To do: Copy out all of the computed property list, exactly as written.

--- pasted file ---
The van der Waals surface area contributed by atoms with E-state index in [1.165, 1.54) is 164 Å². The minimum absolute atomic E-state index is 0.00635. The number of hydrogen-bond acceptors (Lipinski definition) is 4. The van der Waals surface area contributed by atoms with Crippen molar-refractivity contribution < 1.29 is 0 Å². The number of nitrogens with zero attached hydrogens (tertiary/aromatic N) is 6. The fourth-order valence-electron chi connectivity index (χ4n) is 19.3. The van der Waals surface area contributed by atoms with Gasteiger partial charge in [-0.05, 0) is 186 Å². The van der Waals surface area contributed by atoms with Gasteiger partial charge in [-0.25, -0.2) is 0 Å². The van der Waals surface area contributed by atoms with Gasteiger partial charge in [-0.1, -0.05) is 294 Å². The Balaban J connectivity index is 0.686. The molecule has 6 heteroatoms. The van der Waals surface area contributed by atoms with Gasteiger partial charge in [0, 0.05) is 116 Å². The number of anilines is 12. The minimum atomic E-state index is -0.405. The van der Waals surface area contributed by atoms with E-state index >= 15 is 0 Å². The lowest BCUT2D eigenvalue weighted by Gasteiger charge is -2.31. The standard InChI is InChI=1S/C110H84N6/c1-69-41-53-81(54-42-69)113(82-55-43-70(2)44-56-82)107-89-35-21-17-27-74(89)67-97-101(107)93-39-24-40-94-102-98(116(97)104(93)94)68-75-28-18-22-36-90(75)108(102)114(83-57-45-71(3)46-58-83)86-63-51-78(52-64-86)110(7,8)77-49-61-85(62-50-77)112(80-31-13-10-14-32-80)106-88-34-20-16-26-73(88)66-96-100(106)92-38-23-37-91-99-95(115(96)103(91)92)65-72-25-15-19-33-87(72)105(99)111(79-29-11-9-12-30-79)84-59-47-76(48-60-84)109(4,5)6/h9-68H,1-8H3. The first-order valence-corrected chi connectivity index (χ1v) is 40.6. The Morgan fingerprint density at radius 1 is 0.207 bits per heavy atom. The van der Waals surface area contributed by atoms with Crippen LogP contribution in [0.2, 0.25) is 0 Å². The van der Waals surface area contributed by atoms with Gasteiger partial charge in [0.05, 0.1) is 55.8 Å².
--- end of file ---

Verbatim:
The van der Waals surface area contributed by atoms with E-state index in [1.165, 1.54) is 164 Å². The minimum absolute atomic E-state index is 0.00635. The number of hydrogen-bond acceptors (Lipinski definition) is 4. The van der Waals surface area contributed by atoms with Crippen molar-refractivity contribution < 1.29 is 0 Å². The number of nitrogens with zero attached hydrogens (tertiary/aromatic N) is 6. The fourth-order valence-electron chi connectivity index (χ4n) is 19.3. The van der Waals surface area contributed by atoms with Gasteiger partial charge in [-0.05, 0) is 186 Å². The van der Waals surface area contributed by atoms with Gasteiger partial charge in [-0.25, -0.2) is 0 Å². The van der Waals surface area contributed by atoms with Gasteiger partial charge in [-0.1, -0.05) is 294 Å². The Balaban J connectivity index is 0.686. The molecule has 6 heteroatoms. The van der Waals surface area contributed by atoms with Gasteiger partial charge in [0, 0.05) is 116 Å². The number of anilines is 12. The minimum atomic E-state index is -0.405. The van der Waals surface area contributed by atoms with E-state index >= 15 is 0 Å². The lowest BCUT2D eigenvalue weighted by Gasteiger charge is -2.31. The standard InChI is InChI=1S/C110H84N6/c1-69-41-53-81(54-42-69)113(82-55-43-70(2)44-56-82)107-89-35-21-17-27-74(89)67-97-101(107)93-39-24-40-94-102-98(116(97)104(93)94)68-75-28-18-22-36-90(75)108(102)114(83-57-45-71(3)46-58-83)86-63-51-78(52-64-86)110(7,8)77-49-61-85(62-50-77)112(80-31-13-10-14-32-80)106-88-34-20-16-26-73(88)66-96-100(106)92-38-23-37-91-99-95(115(96)103(91)92)65-72-25-15-19-33-87(72)105(99)111(79-29-11-9-12-30-79)84-59-47-76(48-60-84)109(4,5)6/h9-68H,1-8H3. The first-order valence-corrected chi connectivity index (χ1v) is 40.6. The Morgan fingerprint density at radius 1 is 0.207 bits per heavy atom. The van der Waals surface area contributed by atoms with Crippen LogP contribution in [0.2, 0.25) is 0 Å². The van der Waals surface area contributed by atoms with Gasteiger partial charge in [0.05, 0.1) is 55.8 Å².